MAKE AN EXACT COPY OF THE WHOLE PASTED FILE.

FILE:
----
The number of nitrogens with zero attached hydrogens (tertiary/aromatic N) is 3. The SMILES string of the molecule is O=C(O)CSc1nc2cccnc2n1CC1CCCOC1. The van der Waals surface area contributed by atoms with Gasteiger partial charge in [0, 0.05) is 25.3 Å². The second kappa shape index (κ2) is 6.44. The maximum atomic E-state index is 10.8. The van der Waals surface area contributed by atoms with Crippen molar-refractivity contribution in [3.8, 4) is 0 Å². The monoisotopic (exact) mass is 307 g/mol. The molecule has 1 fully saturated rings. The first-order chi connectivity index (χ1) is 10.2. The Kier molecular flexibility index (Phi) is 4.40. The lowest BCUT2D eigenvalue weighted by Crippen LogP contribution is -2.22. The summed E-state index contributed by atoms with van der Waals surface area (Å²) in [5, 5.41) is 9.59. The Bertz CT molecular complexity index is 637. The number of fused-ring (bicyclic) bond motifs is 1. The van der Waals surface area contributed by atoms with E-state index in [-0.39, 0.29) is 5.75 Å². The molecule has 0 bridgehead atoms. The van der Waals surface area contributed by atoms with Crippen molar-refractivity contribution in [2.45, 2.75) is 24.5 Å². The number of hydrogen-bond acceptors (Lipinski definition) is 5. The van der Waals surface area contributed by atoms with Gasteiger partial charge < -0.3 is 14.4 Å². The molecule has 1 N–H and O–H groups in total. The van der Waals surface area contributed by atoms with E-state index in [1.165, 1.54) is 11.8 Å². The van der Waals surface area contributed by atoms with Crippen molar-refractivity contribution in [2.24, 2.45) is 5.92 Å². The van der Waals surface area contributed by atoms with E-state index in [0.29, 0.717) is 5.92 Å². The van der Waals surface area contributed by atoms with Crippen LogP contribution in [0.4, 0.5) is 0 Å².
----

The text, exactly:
The number of nitrogens with zero attached hydrogens (tertiary/aromatic N) is 3. The SMILES string of the molecule is O=C(O)CSc1nc2cccnc2n1CC1CCCOC1. The van der Waals surface area contributed by atoms with Gasteiger partial charge in [0, 0.05) is 25.3 Å². The second kappa shape index (κ2) is 6.44. The maximum atomic E-state index is 10.8. The van der Waals surface area contributed by atoms with Crippen molar-refractivity contribution in [3.8, 4) is 0 Å². The monoisotopic (exact) mass is 307 g/mol. The molecule has 1 fully saturated rings. The first-order chi connectivity index (χ1) is 10.2. The Kier molecular flexibility index (Phi) is 4.40. The lowest BCUT2D eigenvalue weighted by Crippen LogP contribution is -2.22. The summed E-state index contributed by atoms with van der Waals surface area (Å²) in [5, 5.41) is 9.59. The Bertz CT molecular complexity index is 637. The number of fused-ring (bicyclic) bond motifs is 1. The van der Waals surface area contributed by atoms with E-state index in [-0.39, 0.29) is 5.75 Å². The molecule has 0 bridgehead atoms. The van der Waals surface area contributed by atoms with Crippen molar-refractivity contribution in [2.45, 2.75) is 24.5 Å². The number of hydrogen-bond acceptors (Lipinski definition) is 5. The van der Waals surface area contributed by atoms with Gasteiger partial charge < -0.3 is 14.4 Å². The molecule has 1 N–H and O–H groups in total. The van der Waals surface area contributed by atoms with E-state index in [1.165, 1.54) is 11.8 Å². The van der Waals surface area contributed by atoms with Crippen molar-refractivity contribution in [2.24, 2.45) is 5.92 Å². The van der Waals surface area contributed by atoms with E-state index in [0.29, 0.717) is 5.92 Å². The van der Waals surface area contributed by atoms with Crippen LogP contribution in [0.4, 0.5) is 0 Å².